Making birth control pills over-the-counter 

On November 18, 2022, the FDA advisers will meet to review the application for making available the hormonal contraceptive “Opill” over-the-counter (OTC).

Opill is a progestin-only oral contraceptive, with the active ingredient norgestrel. It has been available with a prescription in the U.S. since 1973.

A partner at the law firm Goodwin who specializes in the FDA’s regulation of drugs and biologics said that two advisory committees will consider switching the drug from prescription to over-the-counter and weigh how the drug itself is used.

If the application to make Opill OTC is approved, all women in the United States will be able to purchase Opill without health provider oversight. This includes teenagers, who will be able to purchase this drug without parental knowledge.

According to the American College of Obstetricians and Gynecologists ACOG, “the potential toxicity of the medication and whether the medication can benefit consumers without endangering their safety” is the principal factor the FDA considers to make OTC a medication. Progestin-only contraceptives are often advertised as being “safer” than contraceptives that contain estrogen, but they are associated with many health risks. Total synthetic progestins have been associated with an increased risk of breast cancer, increased risk of clinical depression, and increased risk of ectopic pregnancy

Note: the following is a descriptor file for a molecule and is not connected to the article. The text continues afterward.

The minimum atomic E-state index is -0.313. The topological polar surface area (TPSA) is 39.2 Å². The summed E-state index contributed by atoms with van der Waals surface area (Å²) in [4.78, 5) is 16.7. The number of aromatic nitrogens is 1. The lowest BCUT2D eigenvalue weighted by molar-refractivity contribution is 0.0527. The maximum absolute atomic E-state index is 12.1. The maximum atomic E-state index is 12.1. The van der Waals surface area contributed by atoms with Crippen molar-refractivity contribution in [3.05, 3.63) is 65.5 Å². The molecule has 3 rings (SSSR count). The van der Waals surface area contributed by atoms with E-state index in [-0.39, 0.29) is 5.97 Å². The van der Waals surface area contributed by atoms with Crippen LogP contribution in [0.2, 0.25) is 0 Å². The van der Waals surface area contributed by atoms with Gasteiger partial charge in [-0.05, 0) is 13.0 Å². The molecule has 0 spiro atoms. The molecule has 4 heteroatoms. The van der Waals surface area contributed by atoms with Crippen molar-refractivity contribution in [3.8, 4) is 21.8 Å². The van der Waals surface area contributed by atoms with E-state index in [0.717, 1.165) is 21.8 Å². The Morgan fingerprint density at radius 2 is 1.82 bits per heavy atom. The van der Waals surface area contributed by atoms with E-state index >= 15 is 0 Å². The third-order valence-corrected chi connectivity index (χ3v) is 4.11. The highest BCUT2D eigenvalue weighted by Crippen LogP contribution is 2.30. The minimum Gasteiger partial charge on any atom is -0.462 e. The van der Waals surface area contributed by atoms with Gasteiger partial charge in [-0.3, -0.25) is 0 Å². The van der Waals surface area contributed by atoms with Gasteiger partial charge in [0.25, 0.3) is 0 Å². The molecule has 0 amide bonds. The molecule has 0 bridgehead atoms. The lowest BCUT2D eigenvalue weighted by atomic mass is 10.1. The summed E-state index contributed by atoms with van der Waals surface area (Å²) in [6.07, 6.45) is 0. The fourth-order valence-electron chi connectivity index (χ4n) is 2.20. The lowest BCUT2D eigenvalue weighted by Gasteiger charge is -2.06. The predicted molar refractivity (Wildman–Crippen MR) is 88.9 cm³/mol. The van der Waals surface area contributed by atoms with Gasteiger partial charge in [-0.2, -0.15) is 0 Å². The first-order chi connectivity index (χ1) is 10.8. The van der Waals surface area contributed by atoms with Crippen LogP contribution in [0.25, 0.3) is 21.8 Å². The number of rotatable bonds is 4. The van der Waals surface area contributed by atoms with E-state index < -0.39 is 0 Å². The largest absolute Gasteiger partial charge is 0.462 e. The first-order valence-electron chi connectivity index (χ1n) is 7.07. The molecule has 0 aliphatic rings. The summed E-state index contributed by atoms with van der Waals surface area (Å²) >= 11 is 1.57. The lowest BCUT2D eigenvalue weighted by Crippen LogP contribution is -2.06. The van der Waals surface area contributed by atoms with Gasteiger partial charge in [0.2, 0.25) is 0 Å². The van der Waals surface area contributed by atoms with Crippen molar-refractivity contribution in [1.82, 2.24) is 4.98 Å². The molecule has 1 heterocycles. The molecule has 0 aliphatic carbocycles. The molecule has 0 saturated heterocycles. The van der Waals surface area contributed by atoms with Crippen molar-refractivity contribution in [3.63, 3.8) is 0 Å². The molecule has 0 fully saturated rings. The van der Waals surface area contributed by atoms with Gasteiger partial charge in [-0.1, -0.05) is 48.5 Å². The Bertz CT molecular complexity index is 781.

The Food and Drug Administration is receiving comments on the proposal before November 3.  Follow this link to make your voice heard:

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